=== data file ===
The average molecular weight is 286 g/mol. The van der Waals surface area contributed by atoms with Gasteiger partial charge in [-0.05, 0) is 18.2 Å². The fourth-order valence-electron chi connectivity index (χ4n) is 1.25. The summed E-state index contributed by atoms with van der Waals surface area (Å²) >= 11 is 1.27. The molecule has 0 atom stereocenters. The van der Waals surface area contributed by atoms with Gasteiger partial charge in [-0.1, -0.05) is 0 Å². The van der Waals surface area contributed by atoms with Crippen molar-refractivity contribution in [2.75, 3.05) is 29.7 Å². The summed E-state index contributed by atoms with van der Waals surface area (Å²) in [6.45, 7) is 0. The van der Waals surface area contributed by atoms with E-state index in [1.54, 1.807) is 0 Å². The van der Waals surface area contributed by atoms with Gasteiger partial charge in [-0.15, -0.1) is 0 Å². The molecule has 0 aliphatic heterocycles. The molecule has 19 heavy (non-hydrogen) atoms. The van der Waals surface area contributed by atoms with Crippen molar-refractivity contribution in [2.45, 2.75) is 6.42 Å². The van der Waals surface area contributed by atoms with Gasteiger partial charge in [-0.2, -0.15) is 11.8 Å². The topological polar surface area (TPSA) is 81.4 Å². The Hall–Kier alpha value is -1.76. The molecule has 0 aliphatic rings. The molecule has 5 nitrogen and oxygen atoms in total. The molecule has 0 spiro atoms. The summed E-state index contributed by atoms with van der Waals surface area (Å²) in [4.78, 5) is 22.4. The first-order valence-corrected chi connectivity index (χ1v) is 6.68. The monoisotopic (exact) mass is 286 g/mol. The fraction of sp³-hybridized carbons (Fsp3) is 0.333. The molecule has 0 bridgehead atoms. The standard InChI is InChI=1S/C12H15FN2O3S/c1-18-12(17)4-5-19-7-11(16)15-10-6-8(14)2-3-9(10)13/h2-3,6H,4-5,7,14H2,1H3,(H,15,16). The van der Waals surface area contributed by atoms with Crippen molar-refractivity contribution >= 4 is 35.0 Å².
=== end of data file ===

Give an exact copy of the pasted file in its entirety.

The average molecular weight is 286 g/mol. The van der Waals surface area contributed by atoms with Gasteiger partial charge in [-0.05, 0) is 18.2 Å². The fourth-order valence-electron chi connectivity index (χ4n) is 1.25. The summed E-state index contributed by atoms with van der Waals surface area (Å²) >= 11 is 1.27. The molecule has 0 atom stereocenters. The van der Waals surface area contributed by atoms with Gasteiger partial charge in [-0.1, -0.05) is 0 Å². The van der Waals surface area contributed by atoms with Crippen molar-refractivity contribution in [2.75, 3.05) is 29.7 Å². The summed E-state index contributed by atoms with van der Waals surface area (Å²) in [6.45, 7) is 0. The van der Waals surface area contributed by atoms with E-state index in [1.54, 1.807) is 0 Å². The van der Waals surface area contributed by atoms with Gasteiger partial charge in [-0.15, -0.1) is 0 Å². The molecule has 0 aliphatic heterocycles. The molecule has 19 heavy (non-hydrogen) atoms. The van der Waals surface area contributed by atoms with Crippen molar-refractivity contribution in [2.45, 2.75) is 6.42 Å². The van der Waals surface area contributed by atoms with Gasteiger partial charge in [-0.2, -0.15) is 11.8 Å². The topological polar surface area (TPSA) is 81.4 Å². The Hall–Kier alpha value is -1.76. The molecule has 0 aliphatic rings. The molecule has 5 nitrogen and oxygen atoms in total. The molecule has 0 spiro atoms. The summed E-state index contributed by atoms with van der Waals surface area (Å²) in [4.78, 5) is 22.4. The first-order valence-corrected chi connectivity index (χ1v) is 6.68. The monoisotopic (exact) mass is 286 g/mol. The fraction of sp³-hybridized carbons (Fsp3) is 0.333. The molecule has 0 bridgehead atoms. The standard InChI is InChI=1S/C12H15FN2O3S/c1-18-12(17)4-5-19-7-11(16)15-10-6-8(14)2-3-9(10)13/h2-3,6H,4-5,7,14H2,1H3,(H,15,16). The van der Waals surface area contributed by atoms with Crippen molar-refractivity contribution >= 4 is 35.0 Å².